For Tyrone Mayor Don Rehwaldt it one was of his last official acts. Rehwaldt delivered is annual State-of-Tyrone address Thursday night at the last Town Council meeting of the year.
As customary, the address centered on the financial status and general condition of the town during 2011 and included remarks about the future. But the address also began with a twist.
“At the end of this month, I will not be retiring,” Rehwaldt said near the beginning of the address. “Scares you, doesn’t it? But, I plan on doing other things that will be contributing to the town and county. One good thing about not continuing as mayor is that I don’t have to be sweet and lovable any more.”
Continuing his remarks in terms of the efforts of town staff and elected officials, Rehwaldt had significant praise for their actions during the past year.
“I would like to recognize the Town Council and the town’s staff for their often- trying endeavors to make Tyrone a fiscally sound, safe, and pleasant place to live. Our parks and recreation programs are among the counties finest and usage of the library services has increased over 30 percent. In addition, I would like to recognize the many hours of volunteer work by our citizens to assure the continuance of our annual Founder’s day and the successful recognition of the 100th Anniversary of Tyrone. And, I would like to recognize the support the town has received from members of the Fayette County government, the Fayette County Chamber of Commerce and our contractors. Tyrone’s progress would not have been as successful without the support of all – all looking for a better place to work and live.”
Rehwaldt in the address reflected on his previous four years and a number of accomplishments he deemed important.
One of those was the recommendation of former Councilwoman Grace Caldwell in recommending that former Fayette County Administrator Chris Venice be hired as Town Manager and the appointment of McNally, Fox, Grant and Davenport to serve as the town’s attorney.
Rehwaldt also recognized Planning Commission member Judy Jefferson and numerous volunteers for their work in securing needed equipment at Shamrock Park.
And it was the efforts of a group that included Public Works Director Rene Holt, town staff and many volunteers who bear responsibility for the upgrades to Veterans Park, Rehwaldt said.
“Items of accomplishment not generally seen by our citizens include furnishing a break room, adopting a 12-hour police shift, designing and developing the police department basement that provided the much needed office space in the police department building; the rewriting and updating of the town’s charter, an updated Purchasing Manual and Personnel Manual, a zoning ordinance and a sign ordinance,” Rewaldt continued. “In addition, all of the Town’s ordinances are now consolidated into one document with automatic updating as changes occur.”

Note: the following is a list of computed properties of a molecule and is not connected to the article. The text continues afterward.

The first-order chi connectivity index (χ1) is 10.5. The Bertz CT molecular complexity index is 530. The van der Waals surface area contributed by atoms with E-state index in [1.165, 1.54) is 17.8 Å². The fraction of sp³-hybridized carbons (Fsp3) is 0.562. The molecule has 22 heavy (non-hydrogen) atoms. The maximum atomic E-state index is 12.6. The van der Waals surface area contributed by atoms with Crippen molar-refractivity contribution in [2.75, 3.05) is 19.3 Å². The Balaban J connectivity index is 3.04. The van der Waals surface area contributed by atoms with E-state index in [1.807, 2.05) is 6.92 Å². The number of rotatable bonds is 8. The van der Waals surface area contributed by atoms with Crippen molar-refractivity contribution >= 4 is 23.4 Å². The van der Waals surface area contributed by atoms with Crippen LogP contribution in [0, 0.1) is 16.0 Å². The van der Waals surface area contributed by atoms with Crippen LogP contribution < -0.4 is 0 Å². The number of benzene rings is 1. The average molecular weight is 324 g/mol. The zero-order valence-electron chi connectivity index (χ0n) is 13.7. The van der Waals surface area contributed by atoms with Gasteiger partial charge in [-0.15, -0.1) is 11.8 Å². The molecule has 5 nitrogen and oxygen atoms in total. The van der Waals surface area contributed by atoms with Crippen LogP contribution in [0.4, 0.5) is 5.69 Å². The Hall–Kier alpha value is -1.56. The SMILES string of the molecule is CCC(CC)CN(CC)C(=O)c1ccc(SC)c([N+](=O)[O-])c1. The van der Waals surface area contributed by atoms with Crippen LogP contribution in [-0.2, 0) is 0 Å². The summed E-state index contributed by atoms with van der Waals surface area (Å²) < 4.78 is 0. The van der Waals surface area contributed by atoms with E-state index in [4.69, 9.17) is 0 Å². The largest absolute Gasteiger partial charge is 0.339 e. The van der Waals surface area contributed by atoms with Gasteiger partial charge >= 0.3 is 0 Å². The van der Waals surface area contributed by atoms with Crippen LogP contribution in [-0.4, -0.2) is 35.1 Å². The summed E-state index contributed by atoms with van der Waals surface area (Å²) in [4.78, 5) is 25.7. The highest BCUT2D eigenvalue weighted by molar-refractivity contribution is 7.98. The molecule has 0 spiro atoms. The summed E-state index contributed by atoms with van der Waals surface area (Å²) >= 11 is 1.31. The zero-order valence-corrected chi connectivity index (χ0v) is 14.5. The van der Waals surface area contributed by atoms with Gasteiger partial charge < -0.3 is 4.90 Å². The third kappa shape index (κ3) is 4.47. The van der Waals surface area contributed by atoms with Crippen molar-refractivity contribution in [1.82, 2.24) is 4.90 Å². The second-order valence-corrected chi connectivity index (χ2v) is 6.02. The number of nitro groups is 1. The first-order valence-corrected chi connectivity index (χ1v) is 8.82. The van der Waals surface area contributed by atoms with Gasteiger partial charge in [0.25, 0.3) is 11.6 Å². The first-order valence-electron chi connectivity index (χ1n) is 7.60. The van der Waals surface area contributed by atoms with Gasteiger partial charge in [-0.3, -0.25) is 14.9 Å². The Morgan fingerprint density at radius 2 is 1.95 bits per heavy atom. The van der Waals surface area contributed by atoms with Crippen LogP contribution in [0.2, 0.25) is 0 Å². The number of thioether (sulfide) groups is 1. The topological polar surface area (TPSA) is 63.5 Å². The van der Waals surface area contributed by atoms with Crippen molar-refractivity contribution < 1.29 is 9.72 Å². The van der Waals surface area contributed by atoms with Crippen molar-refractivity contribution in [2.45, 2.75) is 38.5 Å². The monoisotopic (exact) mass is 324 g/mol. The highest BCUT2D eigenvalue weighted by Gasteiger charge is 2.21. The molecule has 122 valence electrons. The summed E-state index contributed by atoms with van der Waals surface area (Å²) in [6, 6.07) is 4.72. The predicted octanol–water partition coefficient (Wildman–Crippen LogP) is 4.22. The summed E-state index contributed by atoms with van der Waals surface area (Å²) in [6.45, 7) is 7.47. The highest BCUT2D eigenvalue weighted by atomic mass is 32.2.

Next up on the list of reflections was the topic of finances. It is a topic all the more important in the past four years due to the ongoing recession and falling property values.
“Especially heartening is the fact that Tyrone’s fiscal posture has continually improved over these past four years without an increase in the millage rate. A special thanks to Penny Hunter in accurately reporting the town’s monetary revenues and expenses,” said Rehwaldt. “The town now has over $3.2 million in unrestricted reserve funding. These funds will be invaluable in the next few years as both Federal and State funding are continually being reduced while our infrastructure needs via upgrading and repair continues.”
Rehwaldt then turned his thoughts to the town’s future needs. One of those was code enforcement.
“Is everything perfect in Tyrone? The answer is ‘no.’ The Town has several items that will require the next mayor and council to consider and incorporate into the town’s ordinances. Foremost in my mind is the need for a Code Enforcement Officer. This requirement has been on my agenda for almost four years. As the town continues to grow, a need for Code Enforcement Officer is more critical than ever,” Rehwaldt insisted.
Rehwaldt also noted the need for council members to look at increasing revenues through insurance license fees and he posed the concern about the accumulation of scrap tires and their disposal as a way to forestall the spread of disease since the rainfall that is trapped in exposed tires presents a breeding ground for insects. Scrap tires are also a potential fire hazard, Rehwaldt added.
“All in all, the town is in very good shape,” Rehwaldt said toward the end of the address. “Several projects have been identified and are in progress. Some personnel decisions are yet to be made, but I’m confident that the Mayor Dial and the Town Council will continue to move Tyrone on a path that will satisfy most residents, businesses and surrounding governments. In the coming months negotiations with the county and other municipalities in the county concerning the Local Option Sales Tax (LOST) revenues will be taking place. Preparation for these meetings will affect Tyrone’s percentage of all sales tax receipts for the next ten years. I trust that our representatives will do their very best to assure that Tyrone and its citizens receive their fair share.
“All in all, it has been my pleasure to serve the citizens of Tyrone as Mayor for the past four years,” Rehwaldt continued. “As said previously in this message, I will continue to stay involved and assist when and where appropriate. I sincerely wish the town’s staff the very best and look forward to living here in safe, enjoyable surroundings.”
Elected four years ago, Rehwaldt opted not to run for re-election.